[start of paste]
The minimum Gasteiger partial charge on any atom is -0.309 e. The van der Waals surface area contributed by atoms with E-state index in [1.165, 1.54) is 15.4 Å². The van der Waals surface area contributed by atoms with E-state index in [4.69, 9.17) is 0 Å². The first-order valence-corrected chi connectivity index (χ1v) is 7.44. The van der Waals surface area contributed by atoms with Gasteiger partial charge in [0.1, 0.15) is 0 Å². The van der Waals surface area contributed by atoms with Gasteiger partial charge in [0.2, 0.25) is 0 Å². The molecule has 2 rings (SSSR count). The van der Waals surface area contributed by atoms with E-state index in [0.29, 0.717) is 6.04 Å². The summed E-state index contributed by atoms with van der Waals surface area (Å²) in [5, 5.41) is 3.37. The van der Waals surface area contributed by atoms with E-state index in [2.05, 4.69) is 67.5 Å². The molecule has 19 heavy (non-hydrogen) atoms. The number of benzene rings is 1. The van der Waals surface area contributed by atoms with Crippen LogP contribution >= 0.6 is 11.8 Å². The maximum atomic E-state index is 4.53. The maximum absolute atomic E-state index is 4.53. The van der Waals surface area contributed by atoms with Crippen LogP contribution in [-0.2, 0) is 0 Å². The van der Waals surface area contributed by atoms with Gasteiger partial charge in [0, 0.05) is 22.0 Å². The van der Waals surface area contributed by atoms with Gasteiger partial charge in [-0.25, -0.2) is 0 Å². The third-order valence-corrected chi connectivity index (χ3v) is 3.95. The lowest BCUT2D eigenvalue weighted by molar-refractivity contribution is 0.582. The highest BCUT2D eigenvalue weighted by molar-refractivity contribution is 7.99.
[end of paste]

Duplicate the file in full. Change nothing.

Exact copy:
The minimum Gasteiger partial charge on any atom is -0.309 e. The van der Waals surface area contributed by atoms with E-state index in [1.165, 1.54) is 15.4 Å². The van der Waals surface area contributed by atoms with E-state index in [4.69, 9.17) is 0 Å². The first-order valence-corrected chi connectivity index (χ1v) is 7.44. The van der Waals surface area contributed by atoms with Gasteiger partial charge in [0.1, 0.15) is 0 Å². The van der Waals surface area contributed by atoms with Gasteiger partial charge in [0.2, 0.25) is 0 Å². The molecule has 2 rings (SSSR count). The van der Waals surface area contributed by atoms with E-state index in [0.29, 0.717) is 6.04 Å². The summed E-state index contributed by atoms with van der Waals surface area (Å²) in [5, 5.41) is 3.37. The van der Waals surface area contributed by atoms with E-state index in [2.05, 4.69) is 67.5 Å². The molecule has 19 heavy (non-hydrogen) atoms. The number of benzene rings is 1. The van der Waals surface area contributed by atoms with Crippen LogP contribution >= 0.6 is 11.8 Å². The maximum atomic E-state index is 4.53. The maximum absolute atomic E-state index is 4.53. The van der Waals surface area contributed by atoms with Crippen LogP contribution in [-0.2, 0) is 0 Å². The van der Waals surface area contributed by atoms with Gasteiger partial charge in [0, 0.05) is 22.0 Å². The van der Waals surface area contributed by atoms with Gasteiger partial charge in [-0.25, -0.2) is 0 Å². The third-order valence-corrected chi connectivity index (χ3v) is 3.95. The lowest BCUT2D eigenvalue weighted by molar-refractivity contribution is 0.582. The highest BCUT2D eigenvalue weighted by molar-refractivity contribution is 7.99.